Purchasing a good quality, young bonsai plant will likely cost you at least $100. There are also expenses associated with keeping and caring for bonsai. In this article, we will give you some tips on how to grow a bonsai on a budget.
Why are bonsai expensive?
Bonsai is an art form that can be dated back to the sixth century in China. People study for many years to become experts at growing and tending bonsai. In 2012 at a bonsai convention, one plant was priced at just less than one million dollars. Some bonsai plants are over 800 years old- just imagine the hours of work that has gone into caring for plants of this age. The skills required to establish and grow these plants contribute to the value of the plant. Certain types of trees are also harder to grow or require certain techniques and may fetch a higher price. But, more than anything, these trees are works of art valued for both their beauty and the vision of the artist.
What investment is required?
The cost of buying an established plant will vary, because it depends on the amount of effort and care that has been afforded to the plant. Older plants are likely to cost more than younger plants. Each bonsai is like an artwork in the eyes of its creator and so they will pick a price that they believe is reasonable for their time, effort and artistic expression. Traditional pots and tools are often handmade and can also cost thousands of dollars.
Price of established bonsai plants
You will notice quite a bit of variation in bonsai prices; from shop to shop, region to region and across countries. You will be able to find basic, cheap bonsai sapling plants for about $20. More established plants that have been grown into traditional forms will cost more. It is not easy to have mature and older bonsai plants imported into America. Often there are trade restrictions on bringing plants into the country. It is not easy to get an older plant into the country and most plants do not travel well anyway.
Price of bonsai seeds
Seeds to grow plants for bonsai are widely available online. However, the cheapest ones are likely to be of poor quality, may not grow into the plant you are expecting and may never take at all. If you want to buy seeds, buy at a local gardening shop or nursery, or from a reputable online dealer. Buying seeds is a much more economical option, but remember, it may take many years before you have a plant big enough to begin life as a bonsai.
Varying plant costs
The type of plant you use will impact the cost, of course. Make sure you research what plants are suitable for your area and climate. It is very disappointing when a plant dies because it is not well suited to the conditions in which you want to keep it. If you want to use a general plant from the local garden center, inspect the structure thoroughly before you purchase. You will want to feel a well-developed root structure under the soil. You also want to have a look at how the branches are shaped and try and assess if they will suitable for you to work with, trim and wire. Some more affordable plants tend to be:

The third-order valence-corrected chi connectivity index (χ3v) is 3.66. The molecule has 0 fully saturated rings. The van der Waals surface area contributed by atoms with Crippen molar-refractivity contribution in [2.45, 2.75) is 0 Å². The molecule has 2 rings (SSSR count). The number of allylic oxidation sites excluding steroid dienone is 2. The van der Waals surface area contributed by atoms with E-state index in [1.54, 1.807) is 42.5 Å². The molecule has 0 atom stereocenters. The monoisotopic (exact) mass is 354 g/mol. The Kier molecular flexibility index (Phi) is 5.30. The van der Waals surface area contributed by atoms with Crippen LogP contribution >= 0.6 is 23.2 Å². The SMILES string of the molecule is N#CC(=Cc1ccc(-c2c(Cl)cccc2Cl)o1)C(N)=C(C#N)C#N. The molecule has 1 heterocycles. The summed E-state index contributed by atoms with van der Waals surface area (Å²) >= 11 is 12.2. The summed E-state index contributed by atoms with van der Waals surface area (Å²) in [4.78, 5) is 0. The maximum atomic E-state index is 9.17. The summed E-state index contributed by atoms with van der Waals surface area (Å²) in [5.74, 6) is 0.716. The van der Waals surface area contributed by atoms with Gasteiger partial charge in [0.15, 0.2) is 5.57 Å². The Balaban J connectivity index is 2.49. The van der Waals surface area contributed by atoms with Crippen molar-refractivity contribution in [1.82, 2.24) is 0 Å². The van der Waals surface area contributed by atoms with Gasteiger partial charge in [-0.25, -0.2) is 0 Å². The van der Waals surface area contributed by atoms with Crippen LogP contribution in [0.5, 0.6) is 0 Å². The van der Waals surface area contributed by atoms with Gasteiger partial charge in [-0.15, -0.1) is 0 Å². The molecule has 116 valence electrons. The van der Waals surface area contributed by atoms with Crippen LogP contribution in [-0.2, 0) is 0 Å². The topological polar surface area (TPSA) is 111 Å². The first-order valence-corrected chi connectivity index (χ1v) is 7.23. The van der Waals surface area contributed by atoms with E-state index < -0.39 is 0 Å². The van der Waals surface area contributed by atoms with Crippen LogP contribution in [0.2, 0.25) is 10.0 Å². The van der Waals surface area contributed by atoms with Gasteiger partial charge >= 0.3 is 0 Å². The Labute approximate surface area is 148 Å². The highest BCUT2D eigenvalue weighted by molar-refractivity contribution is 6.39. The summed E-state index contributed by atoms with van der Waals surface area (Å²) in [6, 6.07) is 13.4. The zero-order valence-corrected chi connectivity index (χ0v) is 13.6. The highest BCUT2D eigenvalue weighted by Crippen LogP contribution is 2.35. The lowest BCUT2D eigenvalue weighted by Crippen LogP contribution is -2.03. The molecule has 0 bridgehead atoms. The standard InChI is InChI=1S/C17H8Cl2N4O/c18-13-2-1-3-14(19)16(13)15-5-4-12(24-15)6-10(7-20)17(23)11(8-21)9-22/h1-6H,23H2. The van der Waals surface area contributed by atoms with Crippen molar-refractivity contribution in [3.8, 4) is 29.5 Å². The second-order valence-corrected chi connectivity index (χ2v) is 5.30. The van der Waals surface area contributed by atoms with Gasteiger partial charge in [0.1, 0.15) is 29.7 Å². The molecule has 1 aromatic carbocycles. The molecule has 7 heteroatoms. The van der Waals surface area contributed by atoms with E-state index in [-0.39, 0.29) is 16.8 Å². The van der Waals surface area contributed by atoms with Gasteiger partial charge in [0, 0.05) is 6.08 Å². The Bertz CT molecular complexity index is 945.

Posts are typically ceramic and will need to have a drainage hole. Most pots are between 5 and 20inches. They can be round, oval, square, rectangular or, less commonly, in irregular free-form shaped pots. Pots can be glazed or unglazed. Depending on where it has been made, you can expect to pay about $15 for a very basic and small pot suitable for a young bonsai. Cream or white, plus brown and blue are probably the most common colors for bonsai pots. For large, antique or artisan pots you could pay many hundreds of dollars. You will also need mesh to cover the drainage hole.
There are lots of tools of the trade in bonsai, and the cost for these pieces can add up. You might need to purchase:
• Watering cans
• Spray hoses and nozzles
• Drain hole mesh
• Leaf cleaner
• Bonsai soil or individual components
• ph. meters
• Humidity tray
Many growers like to use pebbles or moss around the base of their bonsai. It is also common practice to place a small sculpture or decoration in the plant. You can get simple decorations for around $15. Typical forms include:
• Boats or junks
• Pagodas or temples
There are lots of bonsai tools available on the market. It is worth investing in some good quality tools rather than buying cheap or generic tools as they won’t last, and won’t help you take care of your bonsai. It is better to have fewer, but good quality items. Individual pieces are available from around $25- $30. Tool sets of more than 50 pieces are available. These will equip you with everything you need, but may cost in excess of $2000. Tools you might need include:
• Root cutters
• Trimming shears
• Twig shears
• Saws or knives
• Branch benders
• Leaf or bud cutters
• Tool cleaners and sharpeners
• Anodized aluminum wire
• Potting and grafting tools
• Knob cutters
Profit from your bonsai
Once you have spent money on the tools and equipment you need to grow bonsai, and you are seeing some of your plants thrive, why not think about starting to sell some of your plants? Experienced bonsai growers can get a good return on investment after a few years. Selling bonsai plants that are healthy, at various stages of growth, will bring in extra income so you are able to purchase more tools, plants or equipment. Bonsais make popular gifts all year round, and will often sell well at markets, fairs and expos.
The bottom line: Buying and growing bonsai is not a cheap hobby, but it is a rewarding one. There are ways you can save yourself extra expenses, by shopping carefully and thoughtfully for plants, pots and tools.